News & Politics

A Popular DC TV Personality’s Unexpected Death Has Shaken Fans and Colleagues

Remembering John Begeny from “If You Lived Here.”

John Begeny and Christine Louise shooting an episode of If You Lived Here. Photograph courtesy of WETA.

Last June, John Begeny had just finished filming an episode of his popular WETA real-estate program, If You Lived Here, when he started feeling too sick to work. The next weekend, he and his cohost, Christine Louise, won a Capital Emmy award, but he was too ill to attend the ceremony. The diagnosis came soon after: stage 4 pancreatic cancer. On August 21, just weeks after learning what was wrong, the 54-year-old died. Begeny’s coworkers are still reeling from the news. “It’s incomprehensible and unreal,” says Sharon Percy Rockefeller, the president of WETA. “We were all in total shock that it happened so fast.” Soon after Begeny died, the Arlington-based PBS station had to make some hard decisions about what to do with the show, which was in the middle of its fourth season. Could they keep it going without the cohost who was so integral to the program’s personality? Should they?

After it premiered on WETA in 2021, If You Lived Here quickly became a local staple. Each episode is devoted to a different neighborhood or suburb in the DC area, with Begeny and Louise touring three homes for sale at various prices. The show is more steeped in urban history and culture than ordinary house-hunting programs—local historians are often featured to share details that even residents might not know. As a public-TV pro­gram, it also is willing to delve into issues like segregation and gentrification that probably won’t show up on HGTV. “It became much more than the initial concept of just a house-­hunting show,” Begeny told Washingtonian in 2021. “It became more about neighborhoods and communities. I got to know neighborhoods that I thought I knew.”

But a big part of the appeal of If You Lived Here was always the charismatic hosts, whose genuine chemistry animated every episode. Begeny’s personal stories cropped up throughout the series, and his warm personality was central to what made it take off. Viewers enjoyed spending time with him.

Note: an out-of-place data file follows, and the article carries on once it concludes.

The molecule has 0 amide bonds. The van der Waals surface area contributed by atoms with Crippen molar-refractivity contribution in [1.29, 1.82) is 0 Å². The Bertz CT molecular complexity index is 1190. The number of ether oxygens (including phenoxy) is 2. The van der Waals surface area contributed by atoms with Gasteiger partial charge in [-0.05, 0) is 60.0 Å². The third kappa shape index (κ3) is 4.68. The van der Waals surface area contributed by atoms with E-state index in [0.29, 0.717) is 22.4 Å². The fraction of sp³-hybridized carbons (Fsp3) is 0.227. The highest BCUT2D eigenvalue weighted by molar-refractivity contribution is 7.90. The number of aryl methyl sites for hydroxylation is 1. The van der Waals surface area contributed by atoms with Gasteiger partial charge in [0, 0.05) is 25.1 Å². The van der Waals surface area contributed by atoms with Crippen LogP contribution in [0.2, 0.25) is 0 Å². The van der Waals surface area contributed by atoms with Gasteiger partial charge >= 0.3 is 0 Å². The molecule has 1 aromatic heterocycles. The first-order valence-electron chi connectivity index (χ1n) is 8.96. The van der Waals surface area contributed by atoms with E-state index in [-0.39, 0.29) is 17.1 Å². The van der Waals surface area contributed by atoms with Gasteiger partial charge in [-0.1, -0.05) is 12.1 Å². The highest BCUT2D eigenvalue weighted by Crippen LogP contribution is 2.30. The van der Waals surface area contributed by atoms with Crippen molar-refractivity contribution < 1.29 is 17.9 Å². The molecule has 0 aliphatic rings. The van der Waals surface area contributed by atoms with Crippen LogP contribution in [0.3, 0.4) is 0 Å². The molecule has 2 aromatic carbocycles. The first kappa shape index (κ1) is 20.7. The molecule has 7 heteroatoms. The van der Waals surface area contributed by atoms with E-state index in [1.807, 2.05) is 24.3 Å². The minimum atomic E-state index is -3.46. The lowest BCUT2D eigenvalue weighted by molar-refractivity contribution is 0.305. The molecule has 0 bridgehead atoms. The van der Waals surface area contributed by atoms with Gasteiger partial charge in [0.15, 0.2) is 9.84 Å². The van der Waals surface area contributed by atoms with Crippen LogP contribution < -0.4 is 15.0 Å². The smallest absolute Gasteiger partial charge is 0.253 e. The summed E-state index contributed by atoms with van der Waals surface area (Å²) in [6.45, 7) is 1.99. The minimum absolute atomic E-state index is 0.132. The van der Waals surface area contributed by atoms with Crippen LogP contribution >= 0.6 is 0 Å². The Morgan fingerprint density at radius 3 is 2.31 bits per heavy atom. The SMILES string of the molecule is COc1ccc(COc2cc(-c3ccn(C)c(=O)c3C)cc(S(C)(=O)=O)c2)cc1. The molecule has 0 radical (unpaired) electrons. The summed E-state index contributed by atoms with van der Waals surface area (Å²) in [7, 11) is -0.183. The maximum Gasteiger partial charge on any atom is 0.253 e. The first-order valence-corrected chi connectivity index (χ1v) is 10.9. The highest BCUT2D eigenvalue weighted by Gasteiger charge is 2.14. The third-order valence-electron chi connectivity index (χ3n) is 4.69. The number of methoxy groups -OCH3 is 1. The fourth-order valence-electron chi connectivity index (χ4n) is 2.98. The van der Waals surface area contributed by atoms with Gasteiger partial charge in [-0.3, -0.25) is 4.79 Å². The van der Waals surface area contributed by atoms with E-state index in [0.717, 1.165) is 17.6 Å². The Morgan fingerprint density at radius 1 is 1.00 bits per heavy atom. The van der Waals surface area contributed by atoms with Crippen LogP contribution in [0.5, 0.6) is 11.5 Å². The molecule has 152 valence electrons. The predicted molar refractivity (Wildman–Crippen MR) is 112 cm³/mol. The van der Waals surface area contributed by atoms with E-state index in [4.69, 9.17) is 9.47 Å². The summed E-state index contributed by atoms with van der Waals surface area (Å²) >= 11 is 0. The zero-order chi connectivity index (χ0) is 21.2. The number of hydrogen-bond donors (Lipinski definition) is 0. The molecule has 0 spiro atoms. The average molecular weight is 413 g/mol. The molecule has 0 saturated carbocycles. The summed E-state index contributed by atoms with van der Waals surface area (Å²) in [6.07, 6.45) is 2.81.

Begeny had worked at WETA for more than 20 years before he got the cohosting gig. He’d been hired as a fundraiser, primarily overseeing on-air pledge drives, and was eventually named executive director of multimedia fundraising. When WETA general manager Miguel Monteverde arrived in 2019, Begeny burst into his office to introduce himself, and Monteverde immediately thought he could host a show. “On my first day, I’d already found somebody I thought would be great on TV,” Monteverde says. Hearing Begeny’s banter with Louise, his close friend and longtime fundraising coworker, Monteverde was convinced there was something there.

Photograph courtesy of WETA.

Begeny and Louise already had a habit of visiting open houses together for fun, so the real-estate concept was perfect for them. And Begeny, who had lived all over the area, was full of tidbits about Washington past and present. He could share anecdotes about partying at the long-shuttered Navy Yard nightclubs Nation and Tracks or reminisce about when the Whole Foods near Galaxy Hut in Clarendon had been just a parking lot. As If You Lived Here started filming, Begeny’s history with so many of the featured neighborhoods—from Arlington to Hyattsville to Takoma Park—became a running joke among the crew. “He was observant, and he appreciated everything about each little area he lived in,” says Louise. “John was always my tour guide.”

When Begeny received his terrible diagnosis, he met with Louise and the show’s producers to talk about the show’s future. Everyone agreed: If You Lived Here should continue. But with only four unaired episodes in the can, the season had to be put on hold. Finally, in November, it returned for its last run featuring Begeny: installments on Rosslyn, Columbia, Foggy Bottom, and, ultimately, Rockville, which was what he’d been filming in June when he first got sick. Louise filmed an emotional intro that paid tribute to her friend—and delivered the news of his death to some viewers who hadn’t heard. The Rockville episode—Begeny’s last—aired in early December.

WETA says it plans to cast a new cohost to work with Louise on future installments, though it hasn’t made any decisions beyond that. Begeny will be a hard person to replace. “You could talk to him for five minutes and feel like you’ve known him for years,” says Louise. “For people who have seen the show, the John Begeny they watched every week—that’s really how he was.”

This article appears in the January 2024 issue of Washingtonian.

Ike Allen
Assistant Editor